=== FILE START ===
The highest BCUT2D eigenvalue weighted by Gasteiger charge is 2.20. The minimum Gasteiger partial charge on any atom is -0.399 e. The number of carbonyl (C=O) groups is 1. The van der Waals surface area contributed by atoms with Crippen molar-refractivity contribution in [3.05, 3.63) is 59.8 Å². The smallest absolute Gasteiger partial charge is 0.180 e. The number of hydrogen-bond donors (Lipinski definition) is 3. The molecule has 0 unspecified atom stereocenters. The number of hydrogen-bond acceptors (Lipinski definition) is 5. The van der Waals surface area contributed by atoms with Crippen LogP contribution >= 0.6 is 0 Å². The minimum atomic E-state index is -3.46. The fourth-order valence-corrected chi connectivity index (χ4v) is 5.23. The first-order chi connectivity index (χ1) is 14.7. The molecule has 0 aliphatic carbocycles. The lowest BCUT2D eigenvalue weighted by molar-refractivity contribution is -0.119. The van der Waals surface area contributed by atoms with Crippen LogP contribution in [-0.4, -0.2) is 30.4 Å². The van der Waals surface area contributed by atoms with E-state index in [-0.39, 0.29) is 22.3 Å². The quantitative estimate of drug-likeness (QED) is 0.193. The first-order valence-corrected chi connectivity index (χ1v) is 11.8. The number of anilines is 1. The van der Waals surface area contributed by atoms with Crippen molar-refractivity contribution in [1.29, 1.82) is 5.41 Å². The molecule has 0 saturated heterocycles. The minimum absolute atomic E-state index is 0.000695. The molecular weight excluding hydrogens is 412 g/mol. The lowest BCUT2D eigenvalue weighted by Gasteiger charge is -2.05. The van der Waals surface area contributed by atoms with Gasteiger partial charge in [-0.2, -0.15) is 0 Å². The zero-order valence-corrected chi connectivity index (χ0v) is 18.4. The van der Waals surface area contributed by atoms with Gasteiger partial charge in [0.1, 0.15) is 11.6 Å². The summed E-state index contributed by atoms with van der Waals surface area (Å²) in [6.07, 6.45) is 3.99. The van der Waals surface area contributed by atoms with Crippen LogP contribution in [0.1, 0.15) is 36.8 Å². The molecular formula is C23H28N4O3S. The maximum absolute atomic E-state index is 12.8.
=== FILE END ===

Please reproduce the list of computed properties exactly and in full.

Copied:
The highest BCUT2D eigenvalue weighted by Gasteiger charge is 2.20. The minimum Gasteiger partial charge on any atom is -0.399 e. The number of carbonyl (C=O) groups is 1. The van der Waals surface area contributed by atoms with Crippen molar-refractivity contribution in [3.05, 3.63) is 59.8 Å². The smallest absolute Gasteiger partial charge is 0.180 e. The number of hydrogen-bond donors (Lipinski definition) is 3. The molecule has 0 unspecified atom stereocenters. The number of hydrogen-bond acceptors (Lipinski definition) is 5. The van der Waals surface area contributed by atoms with Crippen LogP contribution >= 0.6 is 0 Å². The minimum atomic E-state index is -3.46. The fourth-order valence-corrected chi connectivity index (χ4v) is 5.23. The first-order chi connectivity index (χ1) is 14.7. The molecule has 0 aliphatic carbocycles. The lowest BCUT2D eigenvalue weighted by molar-refractivity contribution is -0.119. The van der Waals surface area contributed by atoms with Crippen LogP contribution in [-0.4, -0.2) is 30.4 Å². The van der Waals surface area contributed by atoms with E-state index in [-0.39, 0.29) is 22.3 Å². The quantitative estimate of drug-likeness (QED) is 0.193. The first-order valence-corrected chi connectivity index (χ1v) is 11.8. The number of anilines is 1. The van der Waals surface area contributed by atoms with Crippen molar-refractivity contribution in [1.29, 1.82) is 5.41 Å². The molecule has 0 saturated heterocycles. The minimum absolute atomic E-state index is 0.000695. The molecular weight excluding hydrogens is 412 g/mol. The lowest BCUT2D eigenvalue weighted by Gasteiger charge is -2.05. The van der Waals surface area contributed by atoms with Gasteiger partial charge in [-0.2, -0.15) is 0 Å². The zero-order valence-corrected chi connectivity index (χ0v) is 18.4. The van der Waals surface area contributed by atoms with Gasteiger partial charge in [0.1, 0.15) is 11.6 Å². The summed E-state index contributed by atoms with van der Waals surface area (Å²) in [6.07, 6.45) is 3.99. The van der Waals surface area contributed by atoms with Crippen LogP contribution in [0.1, 0.15) is 36.8 Å². The molecular formula is C23H28N4O3S. The maximum absolute atomic E-state index is 12.8.